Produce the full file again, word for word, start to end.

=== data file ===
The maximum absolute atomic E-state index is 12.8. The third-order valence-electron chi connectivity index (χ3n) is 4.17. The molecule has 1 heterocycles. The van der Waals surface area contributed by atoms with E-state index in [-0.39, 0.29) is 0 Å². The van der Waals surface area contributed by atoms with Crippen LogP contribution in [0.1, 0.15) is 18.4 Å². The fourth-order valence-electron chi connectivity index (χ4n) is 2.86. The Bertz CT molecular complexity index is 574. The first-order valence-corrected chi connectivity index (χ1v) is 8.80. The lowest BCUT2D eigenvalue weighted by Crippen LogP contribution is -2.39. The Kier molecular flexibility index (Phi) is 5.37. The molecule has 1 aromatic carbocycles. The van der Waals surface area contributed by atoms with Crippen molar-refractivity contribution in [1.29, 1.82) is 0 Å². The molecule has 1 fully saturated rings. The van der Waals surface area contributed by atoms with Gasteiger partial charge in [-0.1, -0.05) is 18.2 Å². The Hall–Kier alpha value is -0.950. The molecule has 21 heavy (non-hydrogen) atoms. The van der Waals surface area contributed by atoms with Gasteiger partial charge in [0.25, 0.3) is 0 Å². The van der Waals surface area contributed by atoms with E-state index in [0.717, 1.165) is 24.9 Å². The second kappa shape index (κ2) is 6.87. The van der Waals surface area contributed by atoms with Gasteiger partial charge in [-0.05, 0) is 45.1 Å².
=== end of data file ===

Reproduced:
The maximum absolute atomic E-state index is 12.8. The third-order valence-electron chi connectivity index (χ3n) is 4.17. The molecule has 1 heterocycles. The van der Waals surface area contributed by atoms with E-state index in [-0.39, 0.29) is 0 Å². The van der Waals surface area contributed by atoms with Crippen LogP contribution in [0.1, 0.15) is 18.4 Å². The fourth-order valence-electron chi connectivity index (χ4n) is 2.86. The Bertz CT molecular complexity index is 574. The first-order valence-corrected chi connectivity index (χ1v) is 8.80. The lowest BCUT2D eigenvalue weighted by Crippen LogP contribution is -2.39. The Kier molecular flexibility index (Phi) is 5.37. The molecule has 1 aromatic carbocycles. The van der Waals surface area contributed by atoms with Crippen molar-refractivity contribution in [1.29, 1.82) is 0 Å². The molecule has 1 fully saturated rings. The van der Waals surface area contributed by atoms with Gasteiger partial charge in [-0.1, -0.05) is 18.2 Å². The Hall–Kier alpha value is -0.950. The molecule has 21 heavy (non-hydrogen) atoms. The van der Waals surface area contributed by atoms with Gasteiger partial charge in [0.25, 0.3) is 0 Å². The van der Waals surface area contributed by atoms with E-state index in [0.717, 1.165) is 24.9 Å². The second kappa shape index (κ2) is 6.87. The van der Waals surface area contributed by atoms with Gasteiger partial charge in [-0.05, 0) is 45.1 Å².